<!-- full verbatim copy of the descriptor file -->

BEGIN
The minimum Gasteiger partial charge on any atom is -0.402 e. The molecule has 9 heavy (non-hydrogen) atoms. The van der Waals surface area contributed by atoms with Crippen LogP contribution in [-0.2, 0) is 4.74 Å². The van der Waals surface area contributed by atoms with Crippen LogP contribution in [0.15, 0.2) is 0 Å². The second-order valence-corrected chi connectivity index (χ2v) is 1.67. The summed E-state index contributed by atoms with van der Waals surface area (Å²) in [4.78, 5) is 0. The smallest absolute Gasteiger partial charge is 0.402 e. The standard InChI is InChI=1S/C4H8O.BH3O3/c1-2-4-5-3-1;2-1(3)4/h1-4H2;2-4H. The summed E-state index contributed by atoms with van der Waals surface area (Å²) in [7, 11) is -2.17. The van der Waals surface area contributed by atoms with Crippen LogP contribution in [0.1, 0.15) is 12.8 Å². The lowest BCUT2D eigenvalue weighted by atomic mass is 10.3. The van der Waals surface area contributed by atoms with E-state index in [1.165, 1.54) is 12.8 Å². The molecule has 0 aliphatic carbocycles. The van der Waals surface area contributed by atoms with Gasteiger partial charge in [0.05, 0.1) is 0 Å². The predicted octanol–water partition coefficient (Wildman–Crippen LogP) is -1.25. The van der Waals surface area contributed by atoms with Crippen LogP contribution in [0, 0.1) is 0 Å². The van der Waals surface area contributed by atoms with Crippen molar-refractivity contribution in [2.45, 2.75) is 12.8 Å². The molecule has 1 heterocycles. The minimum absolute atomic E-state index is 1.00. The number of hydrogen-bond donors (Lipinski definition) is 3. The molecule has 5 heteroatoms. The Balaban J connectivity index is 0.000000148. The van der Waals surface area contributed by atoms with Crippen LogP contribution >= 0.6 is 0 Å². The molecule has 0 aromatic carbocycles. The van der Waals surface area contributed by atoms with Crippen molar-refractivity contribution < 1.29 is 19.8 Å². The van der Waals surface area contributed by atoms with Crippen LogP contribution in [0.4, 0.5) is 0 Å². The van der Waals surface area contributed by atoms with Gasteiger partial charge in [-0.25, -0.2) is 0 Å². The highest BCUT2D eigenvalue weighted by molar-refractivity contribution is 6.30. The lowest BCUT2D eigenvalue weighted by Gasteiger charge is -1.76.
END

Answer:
The minimum Gasteiger partial charge on any atom is -0.402 e. The molecule has 9 heavy (non-hydrogen) atoms. The van der Waals surface area contributed by atoms with Crippen LogP contribution in [-0.2, 0) is 4.74 Å². The van der Waals surface area contributed by atoms with Crippen LogP contribution in [0.15, 0.2) is 0 Å². The second-order valence-corrected chi connectivity index (χ2v) is 1.67. The summed E-state index contributed by atoms with van der Waals surface area (Å²) in [4.78, 5) is 0. The smallest absolute Gasteiger partial charge is 0.402 e. The standard InChI is InChI=1S/C4H8O.BH3O3/c1-2-4-5-3-1;2-1(3)4/h1-4H2;2-4H. The summed E-state index contributed by atoms with van der Waals surface area (Å²) in [7, 11) is -2.17. The van der Waals surface area contributed by atoms with Crippen LogP contribution in [0.1, 0.15) is 12.8 Å². The lowest BCUT2D eigenvalue weighted by atomic mass is 10.3. The van der Waals surface area contributed by atoms with E-state index in [1.165, 1.54) is 12.8 Å². The molecule has 0 aliphatic carbocycles. The van der Waals surface area contributed by atoms with Gasteiger partial charge in [0.05, 0.1) is 0 Å². The predicted octanol–water partition coefficient (Wildman–Crippen LogP) is -1.25. The van der Waals surface area contributed by atoms with Crippen LogP contribution in [0, 0.1) is 0 Å². The van der Waals surface area contributed by atoms with Crippen molar-refractivity contribution in [2.45, 2.75) is 12.8 Å². The molecule has 1 heterocycles. The minimum absolute atomic E-state index is 1.00. The number of hydrogen-bond donors (Lipinski definition) is 3. The molecule has 5 heteroatoms. The Balaban J connectivity index is 0.000000148. The van der Waals surface area contributed by atoms with Crippen LogP contribution >= 0.6 is 0 Å². The molecule has 0 aromatic carbocycles. The van der Waals surface area contributed by atoms with Crippen molar-refractivity contribution < 1.29 is 19.8 Å². The van der Waals surface area contributed by atoms with Crippen LogP contribution in [0.4, 0.5) is 0 Å². The van der Waals surface area contributed by atoms with Gasteiger partial charge in [-0.25, -0.2) is 0 Å². The highest BCUT2D eigenvalue weighted by molar-refractivity contribution is 6.30. The lowest BCUT2D eigenvalue weighted by Gasteiger charge is -1.76.